Good Intentions to Good Outcomes
Reflections on Quaker Relations with the Standing Rock Sioux
Most Friends are aware of some of the early Quaker contacts with Indigenous Peoples on Turtle Island; for example, with William Penn and John Woolman. Many of us have erroneously linked Quaker “good intentions” with good outcomes for Indigenous Peoples when, in actuality, those linkages are far from the truth. As many Friends today seek to achieve good outcomes for Indigenous Peoples, including those witnessing with the Standing Rock Sioux, I believe it is good that we reexamine some of our history with American Indians, learn from the dark shadows of our ethnocentric beliefs and practices, and become transformed in mind, spirit, and practice into effective and respectful allies—in this case with the Standing Rock Sioux as they take yet another stand to protect Mother Earth, sacred places, water, and treaty rights.
I have been greatly helped on my journey as a “Quaker among the Indians” by the work of Clyde Milner in his book, With Good Intentions: Quaker Work Among the Pawnees, Otos, and Omahas in the 1870’s (University of Nebraska Press, 1982). Although this book is largely a description of the practices and struggles of Quaker Indian agents after the Civil War, it also presents deeply important cultural Christian beliefs and societal contexts which undermined the so-called “good intentions” and which, I believe, may still subtly live in our minds and hearts today.
I present below some quotes from the final chapter, “Quaker Exit,” which illustrate the power of the Western views that continue for many of us today:
- “What Dawes*, the Quakers, and other humanitarian reformers expected was an Indian ‘either/or’. Either the Indians would become successful farmers on individual homesteads, or they would pass away as outmoded relics of a ‘savage’ culture.” p. 197.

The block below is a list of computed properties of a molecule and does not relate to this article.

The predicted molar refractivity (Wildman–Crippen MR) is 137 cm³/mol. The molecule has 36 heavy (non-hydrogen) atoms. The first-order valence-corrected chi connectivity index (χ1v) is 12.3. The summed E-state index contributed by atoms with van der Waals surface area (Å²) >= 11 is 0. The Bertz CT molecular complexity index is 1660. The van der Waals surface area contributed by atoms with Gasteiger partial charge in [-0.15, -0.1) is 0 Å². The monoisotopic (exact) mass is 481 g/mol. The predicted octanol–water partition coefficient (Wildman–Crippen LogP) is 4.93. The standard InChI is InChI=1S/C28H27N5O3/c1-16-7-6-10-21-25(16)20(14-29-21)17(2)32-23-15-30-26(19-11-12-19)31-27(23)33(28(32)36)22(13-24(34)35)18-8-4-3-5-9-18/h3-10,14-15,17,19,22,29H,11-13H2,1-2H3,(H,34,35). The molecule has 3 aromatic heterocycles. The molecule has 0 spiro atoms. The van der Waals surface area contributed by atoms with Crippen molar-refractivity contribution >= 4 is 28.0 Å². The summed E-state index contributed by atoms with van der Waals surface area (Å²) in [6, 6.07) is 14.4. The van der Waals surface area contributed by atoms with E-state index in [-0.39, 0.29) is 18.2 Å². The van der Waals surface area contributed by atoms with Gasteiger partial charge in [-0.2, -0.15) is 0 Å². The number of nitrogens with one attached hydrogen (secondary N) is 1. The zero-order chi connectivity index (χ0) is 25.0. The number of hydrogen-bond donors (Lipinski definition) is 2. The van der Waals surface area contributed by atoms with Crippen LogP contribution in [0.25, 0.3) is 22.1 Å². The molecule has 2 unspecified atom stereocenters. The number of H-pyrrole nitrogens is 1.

- “The Hicksite Friends who worked with the Nebraska Indians wished the best for those natives, but only in terms of white cultural values. The Quakers wanted to end the influence of traditional native culture.” p. 198.
- “Indeed, the Quakers’ good intentions merely demonstrated that they were part of the broader humanitarian reform movement of the day.
- Although Friends proudly referred to their special heritage in Indian affairs, Quaker ideas of Indian progress in the 1870’s were part of a general consensus shared by other well intentioned whites. This white consensus insisted on Indian assimilation to white ways and signaled an intolerance for Indian culture which, at least for Friends, seemed in stark contrast to the romantic, popular image of William Penn and the tradition of Quaker friendship towards America’s Indians.” p. 199.
In my mind today, two truisms resonate: “Those who do not remember the past are condemned to repeat it” **, and those of us who remember our roots can find our wings. We as Friends can reflect on the historic errors of our ways and not repeat them as we seek healing and justice today. We can also find inspiration in the words and aspirations of Friend John Woolman: “Love was the first motion, and then a concern arose to spend some time with the Indians, that I might feel and understand their life and the spirit they live in, if haply I might receive some instruction from them, or they be in any degree helped forward by my following the leadings of truth amongst them.”
The ramifications for my current faith and practice seem to be: (1) that I follow the leadership of the Standing Rock Sioux; for example, in giving financial help to them for maintenance of their witness; (2) that I continue to realize the continuing residues of my own ethnocentricity/Eurocentricity in my personal and spiritual thoughts and practices and seek to transform them; (3) that I continue to be in loving and respectful dialog with Indigenous and Quaker friends; and (4) that I give thanks each day for Mother Earth and All Our Relations.
* The Dawes Act of 1887 authorized the President of the United States to survey American Indian tribal land and divide it into allotments for individual Indians.
** George Santayana